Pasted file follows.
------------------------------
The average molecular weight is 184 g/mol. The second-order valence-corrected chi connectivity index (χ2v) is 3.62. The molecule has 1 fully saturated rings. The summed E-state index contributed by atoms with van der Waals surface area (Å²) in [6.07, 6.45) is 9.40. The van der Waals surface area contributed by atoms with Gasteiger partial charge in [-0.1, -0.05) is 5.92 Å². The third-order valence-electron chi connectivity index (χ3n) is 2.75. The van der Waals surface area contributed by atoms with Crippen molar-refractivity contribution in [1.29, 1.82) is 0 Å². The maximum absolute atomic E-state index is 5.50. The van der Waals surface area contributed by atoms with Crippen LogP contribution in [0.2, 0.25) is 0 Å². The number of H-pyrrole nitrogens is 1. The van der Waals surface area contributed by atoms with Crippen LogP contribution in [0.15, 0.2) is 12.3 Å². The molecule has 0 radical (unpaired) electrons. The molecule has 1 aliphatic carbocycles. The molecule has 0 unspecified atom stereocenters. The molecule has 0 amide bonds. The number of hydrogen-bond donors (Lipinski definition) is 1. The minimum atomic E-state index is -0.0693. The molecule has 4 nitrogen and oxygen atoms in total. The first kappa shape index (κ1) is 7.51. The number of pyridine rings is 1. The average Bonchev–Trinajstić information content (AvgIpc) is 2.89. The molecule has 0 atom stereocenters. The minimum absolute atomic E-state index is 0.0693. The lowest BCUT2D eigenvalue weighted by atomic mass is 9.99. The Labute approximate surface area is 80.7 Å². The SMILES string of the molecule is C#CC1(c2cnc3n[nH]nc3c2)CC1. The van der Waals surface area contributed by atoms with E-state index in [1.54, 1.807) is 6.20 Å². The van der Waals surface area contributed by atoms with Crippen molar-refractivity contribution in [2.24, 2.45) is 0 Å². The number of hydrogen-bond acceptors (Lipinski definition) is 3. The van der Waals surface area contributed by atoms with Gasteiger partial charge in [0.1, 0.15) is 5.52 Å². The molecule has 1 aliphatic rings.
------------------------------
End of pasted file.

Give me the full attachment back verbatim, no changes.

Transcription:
The average molecular weight is 184 g/mol. The second-order valence-corrected chi connectivity index (χ2v) is 3.62. The molecule has 1 fully saturated rings. The summed E-state index contributed by atoms with van der Waals surface area (Å²) in [6.07, 6.45) is 9.40. The van der Waals surface area contributed by atoms with Gasteiger partial charge in [-0.1, -0.05) is 5.92 Å². The third-order valence-electron chi connectivity index (χ3n) is 2.75. The van der Waals surface area contributed by atoms with Crippen molar-refractivity contribution in [1.29, 1.82) is 0 Å². The maximum absolute atomic E-state index is 5.50. The van der Waals surface area contributed by atoms with Crippen LogP contribution in [0.2, 0.25) is 0 Å². The number of H-pyrrole nitrogens is 1. The van der Waals surface area contributed by atoms with Crippen LogP contribution in [0.15, 0.2) is 12.3 Å². The molecule has 0 radical (unpaired) electrons. The molecule has 1 aliphatic carbocycles. The molecule has 0 unspecified atom stereocenters. The molecule has 0 amide bonds. The number of hydrogen-bond donors (Lipinski definition) is 1. The minimum atomic E-state index is -0.0693. The molecule has 4 nitrogen and oxygen atoms in total. The first kappa shape index (κ1) is 7.51. The number of pyridine rings is 1. The average Bonchev–Trinajstić information content (AvgIpc) is 2.89. The molecule has 0 atom stereocenters. The minimum absolute atomic E-state index is 0.0693. The lowest BCUT2D eigenvalue weighted by atomic mass is 9.99. The Labute approximate surface area is 80.7 Å². The SMILES string of the molecule is C#CC1(c2cnc3n[nH]nc3c2)CC1. The van der Waals surface area contributed by atoms with E-state index in [1.54, 1.807) is 6.20 Å². The van der Waals surface area contributed by atoms with Crippen molar-refractivity contribution in [2.24, 2.45) is 0 Å². The number of hydrogen-bond acceptors (Lipinski definition) is 3. The van der Waals surface area contributed by atoms with Gasteiger partial charge in [0.1, 0.15) is 5.52 Å². The molecule has 1 aliphatic rings.